Dems seek ‘historic’ changes to U.S. flood program

By Thomas Frank | 09/16/2021 06:55 AM EDT

Floodwaters from Superstorm Sandy overwhelm Bayville, N.Y., in Nassau County.

Floodwaters from Superstorm Sandy overwhelm Bayville, N.Y., in Nassau County. Part of the reconciliation package would make insurance subsidies available to households earning up to 120 percent of the median income in their area; in Nassau County, that means an income limit of $139,320. Kathy Kmonicek/Associated Press

Congressional Democrats are moving toward enacting two measures that could vastly expand access to flood insurance and give communities a more accurate picture of their flood risk through better maps.

Two provisions in a budget reconciliation bill the House Financial Services Committee approved Tuesday address long-standing shortcomings in flood protection as climate change and coastal development intensify damage from flooding.

One item provides $1 billion to launch a subsidy program to help low- and moderate-income households buy flood insurance and close the coverage gap that leaves poorer households and communities more vulnerable to flood damage.


The other item provides $3 billion to improve the federal government’s flood maps, which show areas of the country most at risk of flooding but which in some cases are more than 15 years old and do not reflect a community’s current or future flood risk.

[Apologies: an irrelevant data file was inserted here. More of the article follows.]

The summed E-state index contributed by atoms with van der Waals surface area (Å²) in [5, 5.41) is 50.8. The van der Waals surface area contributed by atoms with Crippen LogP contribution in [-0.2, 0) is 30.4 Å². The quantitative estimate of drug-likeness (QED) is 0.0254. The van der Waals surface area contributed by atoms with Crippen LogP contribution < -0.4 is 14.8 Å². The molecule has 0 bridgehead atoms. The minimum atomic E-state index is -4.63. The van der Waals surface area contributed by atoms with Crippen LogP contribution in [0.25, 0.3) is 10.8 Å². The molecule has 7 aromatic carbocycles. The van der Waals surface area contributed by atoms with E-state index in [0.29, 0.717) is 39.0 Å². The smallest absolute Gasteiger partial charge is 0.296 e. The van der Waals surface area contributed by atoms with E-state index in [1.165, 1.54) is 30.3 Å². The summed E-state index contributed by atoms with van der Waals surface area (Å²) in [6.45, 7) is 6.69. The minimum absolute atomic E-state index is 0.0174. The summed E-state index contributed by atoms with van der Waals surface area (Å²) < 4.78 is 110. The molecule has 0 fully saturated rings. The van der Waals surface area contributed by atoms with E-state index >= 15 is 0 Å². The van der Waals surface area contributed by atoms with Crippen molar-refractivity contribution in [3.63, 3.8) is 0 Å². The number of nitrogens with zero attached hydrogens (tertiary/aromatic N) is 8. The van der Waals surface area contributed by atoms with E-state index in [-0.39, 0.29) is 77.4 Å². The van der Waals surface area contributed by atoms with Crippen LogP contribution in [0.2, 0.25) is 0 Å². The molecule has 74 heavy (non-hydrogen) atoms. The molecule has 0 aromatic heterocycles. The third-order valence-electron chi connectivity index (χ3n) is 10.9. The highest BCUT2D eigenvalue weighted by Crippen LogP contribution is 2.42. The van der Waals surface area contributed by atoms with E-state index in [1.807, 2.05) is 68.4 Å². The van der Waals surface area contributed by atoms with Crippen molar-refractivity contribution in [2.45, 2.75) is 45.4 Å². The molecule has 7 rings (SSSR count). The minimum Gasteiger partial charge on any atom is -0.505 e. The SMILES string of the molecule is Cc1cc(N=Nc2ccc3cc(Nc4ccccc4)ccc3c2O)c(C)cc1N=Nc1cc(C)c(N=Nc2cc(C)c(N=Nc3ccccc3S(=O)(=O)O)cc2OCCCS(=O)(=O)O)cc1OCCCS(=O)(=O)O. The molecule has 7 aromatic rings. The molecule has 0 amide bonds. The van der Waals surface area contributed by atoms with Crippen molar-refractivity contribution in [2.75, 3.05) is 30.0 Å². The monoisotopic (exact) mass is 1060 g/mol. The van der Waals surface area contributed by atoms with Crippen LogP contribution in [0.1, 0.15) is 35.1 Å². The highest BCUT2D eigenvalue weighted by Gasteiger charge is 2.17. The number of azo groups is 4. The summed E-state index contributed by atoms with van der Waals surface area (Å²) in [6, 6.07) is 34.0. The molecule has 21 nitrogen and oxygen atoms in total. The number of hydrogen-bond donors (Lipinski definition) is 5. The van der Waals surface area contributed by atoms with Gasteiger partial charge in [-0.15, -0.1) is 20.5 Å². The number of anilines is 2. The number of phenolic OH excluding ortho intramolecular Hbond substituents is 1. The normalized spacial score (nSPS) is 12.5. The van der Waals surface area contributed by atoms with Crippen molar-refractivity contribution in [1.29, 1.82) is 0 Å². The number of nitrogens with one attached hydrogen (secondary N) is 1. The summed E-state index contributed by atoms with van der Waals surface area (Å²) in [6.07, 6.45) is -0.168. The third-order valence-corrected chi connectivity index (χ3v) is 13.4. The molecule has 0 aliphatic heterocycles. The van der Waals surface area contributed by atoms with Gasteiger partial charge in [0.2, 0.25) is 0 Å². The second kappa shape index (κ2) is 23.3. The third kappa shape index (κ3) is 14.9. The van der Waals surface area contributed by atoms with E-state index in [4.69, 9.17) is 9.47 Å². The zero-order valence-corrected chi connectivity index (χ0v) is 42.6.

“This is unprecedented,” Natural Resources Defense Council climate attorney Joel Scata said of the money for flood maps. “This really does take to heart the needs of mapping and try to right a wrong from past underfunding of the mapping program.”

The $3 billion is twice as much money as Congress has allocated for flood mapping in the past seven years combined.

Forbes Tompkins, head of Pew Charitable Trusts’ resilient infrastructure program, called the $3 billion a "historic investment” and said the money along with the insurance subsidies “really speak to an uptick in prioritization of the need to address flood risk.”

The flood provisions are small parts of a budget reconciliation bill the Financial Services Committee passed featuring $322 billion in new housing assistance. The bill, which all committee Republicans opposed, is part of Democrats’ $3.5 trillion budget reconciliation package that focuses heavily on climate change.

The proposed insurance subsidy comes as the Federal Emergency Management Agency prepares to raise premiums starting in April for more than 3 million people who buy flood coverage through the agency’s National Flood Insurance Program. FEMA is restructuring the program to make insurance premiums reflect more accurately each property’s flood risk.

FEMA’s move revived interest among lawmakers in creating a taxpayer-funded subsidy program to help income-eligible households buy flood insurance. Standard homeowners’ insurance excludes flood coverage, which forces people to buy flood insurance separately, though millions of people in flood zones do not have such policies.

“It’s a reasonable thing to seek to address. There are people who cannot pay risk-based rates,” said R.J. Lehmann, a flood insurance expert at the International Center for Law & Economics.